The adventure itself starts with the Investigators having nightmares about a horrible clockwork like cog filled world and a machine that is about to crush them when they are saved by a young urchin. They wake up and things seem fine. Just a bad nightmare, right? Well that’s until they see the paper a few instances of machines gone amok. Between this, one Investigator having eerie visions of their savior from the previous night beseeching them for help and a new exhibition as the London Science Museum entitled “The Machine Kings,” the characters will be drawn once more into the dark dystopian dream world of the Machine King.

Once in the dimension of dreams, Investigators may find themselves there for the long haul. This part of the adventure is designed to play out over several sessions, making it essentially a mini campaign. Be prepared for that if you decide to run this, especially if players are used to shorter one-to-two session pieces. The adventure lays out an entire world where players may become cogs in the machine, transformed into Overseers or Workers (thus splitting the party) or even engaging in a full scale revolt by the citizens of the this dreamworld. This long scale mid-part of the adventure is only briefly discussed in the text, meaning the Keeper will really have to flesh out these encounters and story scenes to make this part work. After that you have a weirdly done steam engine chase scene where Investigators and the Machine King using dreaming powers to combat each other.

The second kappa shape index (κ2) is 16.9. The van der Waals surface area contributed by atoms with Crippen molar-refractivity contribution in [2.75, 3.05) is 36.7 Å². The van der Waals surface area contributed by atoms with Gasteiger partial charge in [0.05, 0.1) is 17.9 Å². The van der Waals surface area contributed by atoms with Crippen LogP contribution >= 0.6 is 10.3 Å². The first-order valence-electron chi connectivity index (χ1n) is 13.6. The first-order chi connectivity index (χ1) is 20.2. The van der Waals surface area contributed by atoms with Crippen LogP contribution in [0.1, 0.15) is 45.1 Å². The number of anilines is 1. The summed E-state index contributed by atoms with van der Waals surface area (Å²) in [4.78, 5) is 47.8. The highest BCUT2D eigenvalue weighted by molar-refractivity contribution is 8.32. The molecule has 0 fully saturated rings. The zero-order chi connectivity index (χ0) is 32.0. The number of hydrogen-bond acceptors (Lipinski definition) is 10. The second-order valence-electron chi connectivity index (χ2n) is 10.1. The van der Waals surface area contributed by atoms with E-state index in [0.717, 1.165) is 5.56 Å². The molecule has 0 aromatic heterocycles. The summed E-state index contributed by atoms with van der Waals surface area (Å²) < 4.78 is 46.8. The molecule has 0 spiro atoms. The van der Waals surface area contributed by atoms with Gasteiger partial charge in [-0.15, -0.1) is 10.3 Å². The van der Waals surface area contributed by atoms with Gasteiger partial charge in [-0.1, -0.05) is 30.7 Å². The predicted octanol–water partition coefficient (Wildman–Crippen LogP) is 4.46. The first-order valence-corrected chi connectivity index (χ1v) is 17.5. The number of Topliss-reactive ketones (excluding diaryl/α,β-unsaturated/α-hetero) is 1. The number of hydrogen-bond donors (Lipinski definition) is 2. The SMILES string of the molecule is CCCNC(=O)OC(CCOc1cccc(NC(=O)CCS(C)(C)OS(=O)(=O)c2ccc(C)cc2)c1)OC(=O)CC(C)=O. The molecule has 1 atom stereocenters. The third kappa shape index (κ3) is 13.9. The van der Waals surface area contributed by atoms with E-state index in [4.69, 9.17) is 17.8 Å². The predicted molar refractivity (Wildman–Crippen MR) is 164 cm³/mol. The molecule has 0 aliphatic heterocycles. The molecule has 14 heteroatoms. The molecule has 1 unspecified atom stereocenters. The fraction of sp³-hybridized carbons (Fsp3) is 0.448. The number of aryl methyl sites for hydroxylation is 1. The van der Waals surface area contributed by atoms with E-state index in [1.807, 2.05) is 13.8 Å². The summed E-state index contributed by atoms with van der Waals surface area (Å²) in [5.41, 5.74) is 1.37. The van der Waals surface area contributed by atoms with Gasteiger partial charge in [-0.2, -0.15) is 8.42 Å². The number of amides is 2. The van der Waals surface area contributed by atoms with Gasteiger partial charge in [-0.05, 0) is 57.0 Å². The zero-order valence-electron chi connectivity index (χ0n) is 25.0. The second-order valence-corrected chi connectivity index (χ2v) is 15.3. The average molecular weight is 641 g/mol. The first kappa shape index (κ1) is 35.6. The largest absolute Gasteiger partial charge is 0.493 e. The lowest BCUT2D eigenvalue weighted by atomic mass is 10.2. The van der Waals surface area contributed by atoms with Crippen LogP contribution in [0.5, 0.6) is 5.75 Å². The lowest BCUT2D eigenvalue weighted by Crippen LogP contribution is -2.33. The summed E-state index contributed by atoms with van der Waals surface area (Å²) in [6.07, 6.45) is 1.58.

I have to admit, I was very interested in the first half of the adventure. It was your normal weird little CoC adventure full of strange happenings and investigations. However, once you hit the dream world of the Machine King, the adventure just lost a lot of steam, so to speak. The dream world of the Machine King is really fleshed out, but is a weird juxtaposition to go from a very detailed step by step adventure for the first part into what is more a campaign setting than an actual adventure for the second half. Key locations, enemies and events are noted, but there is very little in the way of structure or getting characters from point A to point B. Younger or less experienced Keepers aren’t going to enjoy the dramatic change in writing style or adventure progression and even more veteran CoC Keepers will notice how piecemeal the piece feels. I don’t know. Once you get into the Machine King world, the adventure feels like more of a dungeon crawl/hack and slash affair where you’re either killing machine monsters or being maimed by them. The climax of the adventure with the steam train fell utterly flat for me and the return to the real world and what happens their actually elicited a loud groan from me. The piece just lost me entirely in this latter half and I can’t say I’d ever want to play or run The Machine King as neither the setting nor the events were something I enjoyed.